(ref: How We Know What We Know About Our Changing Climate by Lynn Cherry and Gary Braasch)
One of the particularly exciting ways in which we are able to understand the very real effects of climate change on the Earth is through collaborative research involving students of all ages around the world collecting, sharing, and analyzing data alongside scientists. The Internet is making it possible as never before for these citizen scientists to share observations taken in their own backyard with thousands of others doing the same measurements in different global locations. Here are just a few ongoing projects that you can easily get to and even join on the Web.
- Thousand Eyes Project – From 1900 to 1923, Dr. Alexander MacKay set up a program in Nova Scotia for students and teachers to observe and record certain natural history events such as plants flowering, birds returning from wintering grounds, frogs peeping, and weather events over time. This data has now been placed on the Internet and the project continues today.
- Bird Sleuth – Students in 4th through 8th grade can engage in scientific study and real data collection through the Cornell Lab of Ornithology’s exciting citizen science projects. Data observed and collected is sent directly to research scientists at Cornell.
- Project Budburst – Changes in when flowers bloom gives clues about our changing climate. Project BudBurst engages thousands of people across the United States in making careful observations of first leafing, first flower, and first fruit ripening of a diversity of trees, shrubs, flowers, and grasses in their local area.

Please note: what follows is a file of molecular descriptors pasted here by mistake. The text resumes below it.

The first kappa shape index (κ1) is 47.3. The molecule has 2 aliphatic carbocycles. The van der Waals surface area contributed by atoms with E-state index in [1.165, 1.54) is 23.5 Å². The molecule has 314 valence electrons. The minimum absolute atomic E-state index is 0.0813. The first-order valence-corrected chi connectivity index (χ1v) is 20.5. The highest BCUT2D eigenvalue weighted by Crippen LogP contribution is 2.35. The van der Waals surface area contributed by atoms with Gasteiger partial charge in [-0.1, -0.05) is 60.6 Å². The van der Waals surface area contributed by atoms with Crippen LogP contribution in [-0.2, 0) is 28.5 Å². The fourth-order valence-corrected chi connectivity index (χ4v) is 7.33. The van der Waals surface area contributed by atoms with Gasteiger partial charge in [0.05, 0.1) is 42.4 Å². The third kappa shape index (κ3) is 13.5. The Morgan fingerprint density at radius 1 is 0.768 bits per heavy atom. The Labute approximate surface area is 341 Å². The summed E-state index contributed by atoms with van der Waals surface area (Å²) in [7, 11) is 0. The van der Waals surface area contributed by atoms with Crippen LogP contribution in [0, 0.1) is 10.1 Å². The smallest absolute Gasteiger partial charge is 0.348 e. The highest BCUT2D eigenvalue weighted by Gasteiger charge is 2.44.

- Journey North – Migration patterns of monarch butterflies, hummingbirds, whales, and other creatures are collected and tracked from citizen scientists across North America.
- Frogwatch USA and Frogwatch Canada – Around 1,400 volunteers monitor nearly 2,000 sites observing over 79 species of frogs and toads.
- Bonanza Creek Schoolyard Long-Term Ecological Research (LTER) – A project in Fairbanks, Alaska where students extract tree cores and examine the tree rings to see how boreal forests are responding to climate change.
- Student Partners Project – Unites students, teachers, and scientists in creating opportunities to experience the life of a polar scientist while doing real research.
How We Know What We Know About Our Changing Climate shows the science behind the headlines – evidence from flowers, butterflies, birds, frogs, trees, glaciers and much more, gathered by scientists from all over the world, sometimes with assistance from young “citizen-scientists.” And here is what young people, and their families and teachers, can do to learn about climate change and take action. Climate change is a critical and timely topic of deep concern, here told in an age-appropriate manner, with clarity and hope. Kids can make a difference!